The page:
Current South African law makes no provision for the establishment of a tax-free trade zone of any kind (a free trade zone, a free port, a free industrial zone, an export processing zone). There is no Free Trade Zones Act and the South African Customs and Excise Act contains no definition of a customs-free zone or a free port. For the establishment of tax-free zones in South Africa it would, therefore, be necessary to enact a Tax-Free Trade Zones Act. In this regard, the Singapore Free Trade Zones Act, as well as the Namibian Export Processing Zones Act, could serve as models.
The concept of a 'reasonable royalty', a relatively unknown concept in our law, has recently been introduced in South African legislation as a civil remedy for the infringement of intellectual property rights. In this article, an attempt is made to determine the ambit of the remedy. After sketching the South African position, similar provisions in English and American law are analysed, both to determine possible developments in South Africa and to assess problems experienced in implementing the remedy elsewhere so as to avoid them in South Africa.
The re-emergence of slavery in the Sudan highlights the need to investigate thoroughly the nature of the crime and to reassess the international community's commitment to eradicate it. To remain silent on the issue of slavery would be a symptom and a signal of the civilised world's weakening hold on the norms of international human rights.
The proof of foreign law is one of the perennial problem areas in the conflict of laws because the measure of difficulty inherent in establishing what the law is at a particular time, is exacerbated by the fact that what it seeks to establish is generally so alien. The proof of foreign law was the subject of the seminal decisions of Harnischfeger Corporation and Another v Appleton and Another, and Holz v Harksen2 in which the courts were called upon to interpret section 1 (1) of the Law of Evidence Amendment Act which is to the effect that any court may take judicial notice of the law of a foreign state and of indigenous law insofar as such law can be ascertained readily and with sufficient certainty ... This article will attempt a restatement of the common law principles regarding proof of foreign law, an examination of section (I) in the light of the aforementioned decisions, as well as a statement of the principles governing the proof of foreign law by means of judicial notice.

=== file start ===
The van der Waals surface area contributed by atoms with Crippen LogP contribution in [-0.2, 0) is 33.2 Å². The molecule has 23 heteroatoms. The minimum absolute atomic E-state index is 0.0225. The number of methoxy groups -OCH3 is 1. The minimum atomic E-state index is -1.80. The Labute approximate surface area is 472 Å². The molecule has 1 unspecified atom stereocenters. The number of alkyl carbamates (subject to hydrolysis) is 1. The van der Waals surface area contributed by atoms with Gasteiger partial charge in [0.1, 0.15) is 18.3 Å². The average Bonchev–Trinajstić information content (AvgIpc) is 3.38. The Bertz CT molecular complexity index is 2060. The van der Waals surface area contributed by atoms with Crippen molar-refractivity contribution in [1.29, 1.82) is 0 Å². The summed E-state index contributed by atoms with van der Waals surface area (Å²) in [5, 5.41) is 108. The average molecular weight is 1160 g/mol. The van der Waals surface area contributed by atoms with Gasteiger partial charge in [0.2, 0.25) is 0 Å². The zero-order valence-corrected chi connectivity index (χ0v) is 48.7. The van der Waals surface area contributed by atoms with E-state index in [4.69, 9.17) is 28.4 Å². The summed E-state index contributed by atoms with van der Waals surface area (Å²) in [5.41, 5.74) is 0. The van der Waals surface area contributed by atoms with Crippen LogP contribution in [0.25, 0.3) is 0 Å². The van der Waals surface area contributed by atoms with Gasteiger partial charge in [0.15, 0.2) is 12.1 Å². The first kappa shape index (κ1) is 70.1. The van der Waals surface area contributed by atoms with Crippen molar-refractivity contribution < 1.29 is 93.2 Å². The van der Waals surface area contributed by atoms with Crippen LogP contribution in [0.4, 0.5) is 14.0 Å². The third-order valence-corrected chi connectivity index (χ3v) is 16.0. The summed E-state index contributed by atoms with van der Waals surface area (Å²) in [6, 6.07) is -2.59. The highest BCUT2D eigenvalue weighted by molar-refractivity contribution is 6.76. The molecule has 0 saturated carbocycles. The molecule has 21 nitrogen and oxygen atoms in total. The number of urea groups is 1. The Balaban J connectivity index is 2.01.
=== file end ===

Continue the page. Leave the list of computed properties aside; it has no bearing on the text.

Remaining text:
Since independence in 1980, the government of Zimbabwe has embarked on a programme of land reform, the National Land Policy (NLP), designed to redress the inequitable ownership of land during the colonial and minority regime eras by redistributing land for resettlement from large-scale farmers, inevitably belonging to the white minority population, to communal farmers belonging to the black majority, and thus address some of the iniquities of Rhodesia's history. In order to implement this policy the Land Acquisition Act 3 of 1992 was adopted, empowering the president and other authorities to acquire land for the resettlement of the black rural population. This author predicted that a judicial challenge to the constitutionality of the legislation was inescapable. That prediction has since been fulfilled in the case of Davies and Others v The minister of Land, Agriculture and Water Development, which eventually came before the Supreme Court in 1996. The purpose of the present article is to consider the pronouncements of the Zimbabwean courts on this controversial issue.
The primary objective of this paper is to argue that the San hold aboriginal title to the territory that they are claiming as their nloresi (traditional territories). They are the undisputed original occupants of this territory and it will be argued that their aboriginal title survived the acquisition of the territory by the British. Following this line of argument, it will be further shown that San customary law regarding land tenure should form the basis of any decisions regarding land in the San traditional territories (Kalahari). The last section will explore possible alternatives under contemporary legislative instruments such as the Tribal Land Act.
In this contribution the current legal developments in Botswana, Lesotho, Namibia, South Africa and Zimbabwe with regards to principal legislation, government notices and judicial decisions are briefly descriptionbed.